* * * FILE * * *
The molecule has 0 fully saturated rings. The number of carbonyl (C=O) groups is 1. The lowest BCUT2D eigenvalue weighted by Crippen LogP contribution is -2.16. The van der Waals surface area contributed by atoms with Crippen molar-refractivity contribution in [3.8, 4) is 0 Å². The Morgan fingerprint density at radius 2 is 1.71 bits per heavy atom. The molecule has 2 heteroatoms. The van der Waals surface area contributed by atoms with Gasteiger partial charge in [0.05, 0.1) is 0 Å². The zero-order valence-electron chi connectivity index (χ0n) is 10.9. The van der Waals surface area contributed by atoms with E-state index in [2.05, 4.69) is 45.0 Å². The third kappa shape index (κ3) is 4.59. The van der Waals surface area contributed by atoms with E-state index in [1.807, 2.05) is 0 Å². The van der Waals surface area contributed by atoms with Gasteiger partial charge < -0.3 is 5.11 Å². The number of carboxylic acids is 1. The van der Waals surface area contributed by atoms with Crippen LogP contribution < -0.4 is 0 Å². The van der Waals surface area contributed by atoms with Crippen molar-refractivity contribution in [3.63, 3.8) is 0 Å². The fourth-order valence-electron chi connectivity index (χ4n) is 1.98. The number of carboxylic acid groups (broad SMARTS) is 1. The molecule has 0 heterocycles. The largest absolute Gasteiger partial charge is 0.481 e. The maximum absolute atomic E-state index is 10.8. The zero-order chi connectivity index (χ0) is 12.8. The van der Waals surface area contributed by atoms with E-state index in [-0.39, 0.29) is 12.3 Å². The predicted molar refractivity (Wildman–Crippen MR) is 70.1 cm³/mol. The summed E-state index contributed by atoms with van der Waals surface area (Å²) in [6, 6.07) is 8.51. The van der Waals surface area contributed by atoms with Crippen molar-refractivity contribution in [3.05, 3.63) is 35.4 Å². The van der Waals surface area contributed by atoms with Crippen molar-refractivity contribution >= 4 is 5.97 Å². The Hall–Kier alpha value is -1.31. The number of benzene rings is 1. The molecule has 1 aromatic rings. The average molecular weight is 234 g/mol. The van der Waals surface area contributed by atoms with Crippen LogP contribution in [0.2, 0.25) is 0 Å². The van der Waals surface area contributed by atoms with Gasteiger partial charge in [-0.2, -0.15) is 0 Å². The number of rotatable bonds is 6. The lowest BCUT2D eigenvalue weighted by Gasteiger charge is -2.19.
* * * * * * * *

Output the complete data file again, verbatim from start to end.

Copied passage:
The molecule has 0 fully saturated rings. The number of carbonyl (C=O) groups is 1. The lowest BCUT2D eigenvalue weighted by Crippen LogP contribution is -2.16. The van der Waals surface area contributed by atoms with Crippen molar-refractivity contribution in [3.8, 4) is 0 Å². The Morgan fingerprint density at radius 2 is 1.71 bits per heavy atom. The molecule has 2 heteroatoms. The van der Waals surface area contributed by atoms with Gasteiger partial charge in [0.05, 0.1) is 0 Å². The zero-order valence-electron chi connectivity index (χ0n) is 10.9. The van der Waals surface area contributed by atoms with E-state index in [2.05, 4.69) is 45.0 Å². The third kappa shape index (κ3) is 4.59. The van der Waals surface area contributed by atoms with E-state index in [1.807, 2.05) is 0 Å². The van der Waals surface area contributed by atoms with Gasteiger partial charge < -0.3 is 5.11 Å². The number of carboxylic acids is 1. The van der Waals surface area contributed by atoms with Crippen LogP contribution < -0.4 is 0 Å². The van der Waals surface area contributed by atoms with Crippen molar-refractivity contribution in [3.63, 3.8) is 0 Å². The fourth-order valence-electron chi connectivity index (χ4n) is 1.98. The number of carboxylic acid groups (broad SMARTS) is 1. The molecule has 0 heterocycles. The largest absolute Gasteiger partial charge is 0.481 e. The maximum absolute atomic E-state index is 10.8. The zero-order chi connectivity index (χ0) is 12.8. The van der Waals surface area contributed by atoms with E-state index in [-0.39, 0.29) is 12.3 Å². The predicted molar refractivity (Wildman–Crippen MR) is 70.1 cm³/mol. The summed E-state index contributed by atoms with van der Waals surface area (Å²) in [6, 6.07) is 8.51. The van der Waals surface area contributed by atoms with Crippen molar-refractivity contribution in [3.05, 3.63) is 35.4 Å². The van der Waals surface area contributed by atoms with Crippen molar-refractivity contribution >= 4 is 5.97 Å². The Hall–Kier alpha value is -1.31. The number of benzene rings is 1. The molecule has 1 aromatic rings. The average molecular weight is 234 g/mol. The van der Waals surface area contributed by atoms with Crippen LogP contribution in [0.2, 0.25) is 0 Å². The van der Waals surface area contributed by atoms with Gasteiger partial charge in [-0.2, -0.15) is 0 Å². The number of rotatable bonds is 6. The lowest BCUT2D eigenvalue weighted by Gasteiger charge is -2.19.